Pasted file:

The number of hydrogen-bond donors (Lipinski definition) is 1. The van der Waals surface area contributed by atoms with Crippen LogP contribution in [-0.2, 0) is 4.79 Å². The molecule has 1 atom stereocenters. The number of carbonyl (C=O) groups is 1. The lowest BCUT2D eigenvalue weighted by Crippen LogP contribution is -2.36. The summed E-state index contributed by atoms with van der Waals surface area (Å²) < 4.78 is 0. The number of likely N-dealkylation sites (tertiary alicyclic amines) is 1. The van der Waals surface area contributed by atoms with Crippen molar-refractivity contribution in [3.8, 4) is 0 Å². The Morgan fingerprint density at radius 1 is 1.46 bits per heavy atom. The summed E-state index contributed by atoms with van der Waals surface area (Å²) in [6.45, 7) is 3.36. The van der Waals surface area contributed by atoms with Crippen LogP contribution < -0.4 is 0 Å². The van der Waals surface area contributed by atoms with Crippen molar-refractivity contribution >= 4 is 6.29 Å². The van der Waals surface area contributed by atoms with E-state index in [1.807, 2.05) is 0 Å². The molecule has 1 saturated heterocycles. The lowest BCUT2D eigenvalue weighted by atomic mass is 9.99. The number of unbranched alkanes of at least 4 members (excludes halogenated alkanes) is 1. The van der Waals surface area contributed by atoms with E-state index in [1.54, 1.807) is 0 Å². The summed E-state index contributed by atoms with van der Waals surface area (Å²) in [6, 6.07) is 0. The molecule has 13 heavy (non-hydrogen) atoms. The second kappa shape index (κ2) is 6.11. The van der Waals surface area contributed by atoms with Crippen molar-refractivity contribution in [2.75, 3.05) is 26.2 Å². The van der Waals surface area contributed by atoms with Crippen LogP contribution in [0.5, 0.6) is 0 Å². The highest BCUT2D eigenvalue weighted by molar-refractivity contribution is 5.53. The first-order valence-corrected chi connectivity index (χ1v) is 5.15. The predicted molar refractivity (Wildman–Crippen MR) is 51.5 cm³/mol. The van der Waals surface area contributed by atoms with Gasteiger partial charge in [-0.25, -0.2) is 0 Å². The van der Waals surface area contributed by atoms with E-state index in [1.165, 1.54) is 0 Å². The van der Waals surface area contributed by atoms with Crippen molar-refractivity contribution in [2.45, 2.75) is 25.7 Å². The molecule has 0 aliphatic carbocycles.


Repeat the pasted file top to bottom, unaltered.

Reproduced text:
The number of hydrogen-bond donors (Lipinski definition) is 1. The van der Waals surface area contributed by atoms with Crippen LogP contribution in [-0.2, 0) is 4.79 Å². The molecule has 1 atom stereocenters. The number of carbonyl (C=O) groups is 1. The lowest BCUT2D eigenvalue weighted by Crippen LogP contribution is -2.36. The summed E-state index contributed by atoms with van der Waals surface area (Å²) < 4.78 is 0. The number of likely N-dealkylation sites (tertiary alicyclic amines) is 1. The van der Waals surface area contributed by atoms with Crippen molar-refractivity contribution in [3.8, 4) is 0 Å². The Morgan fingerprint density at radius 1 is 1.46 bits per heavy atom. The summed E-state index contributed by atoms with van der Waals surface area (Å²) in [6.45, 7) is 3.36. The van der Waals surface area contributed by atoms with Crippen LogP contribution < -0.4 is 0 Å². The van der Waals surface area contributed by atoms with Crippen molar-refractivity contribution >= 4 is 6.29 Å². The van der Waals surface area contributed by atoms with E-state index in [1.807, 2.05) is 0 Å². The molecule has 1 saturated heterocycles. The lowest BCUT2D eigenvalue weighted by atomic mass is 9.99. The number of unbranched alkanes of at least 4 members (excludes halogenated alkanes) is 1. The van der Waals surface area contributed by atoms with E-state index in [1.54, 1.807) is 0 Å². The summed E-state index contributed by atoms with van der Waals surface area (Å²) in [6, 6.07) is 0. The molecule has 13 heavy (non-hydrogen) atoms. The second kappa shape index (κ2) is 6.11. The van der Waals surface area contributed by atoms with Crippen molar-refractivity contribution in [2.75, 3.05) is 26.2 Å². The van der Waals surface area contributed by atoms with Crippen LogP contribution in [0.5, 0.6) is 0 Å². The highest BCUT2D eigenvalue weighted by molar-refractivity contribution is 5.53. The first-order valence-corrected chi connectivity index (χ1v) is 5.15. The predicted molar refractivity (Wildman–Crippen MR) is 51.5 cm³/mol. The van der Waals surface area contributed by atoms with Gasteiger partial charge in [-0.25, -0.2) is 0 Å². The van der Waals surface area contributed by atoms with E-state index in [1.165, 1.54) is 0 Å². The van der Waals surface area contributed by atoms with Crippen molar-refractivity contribution in [2.45, 2.75) is 25.7 Å². The molecule has 0 aliphatic carbocycles.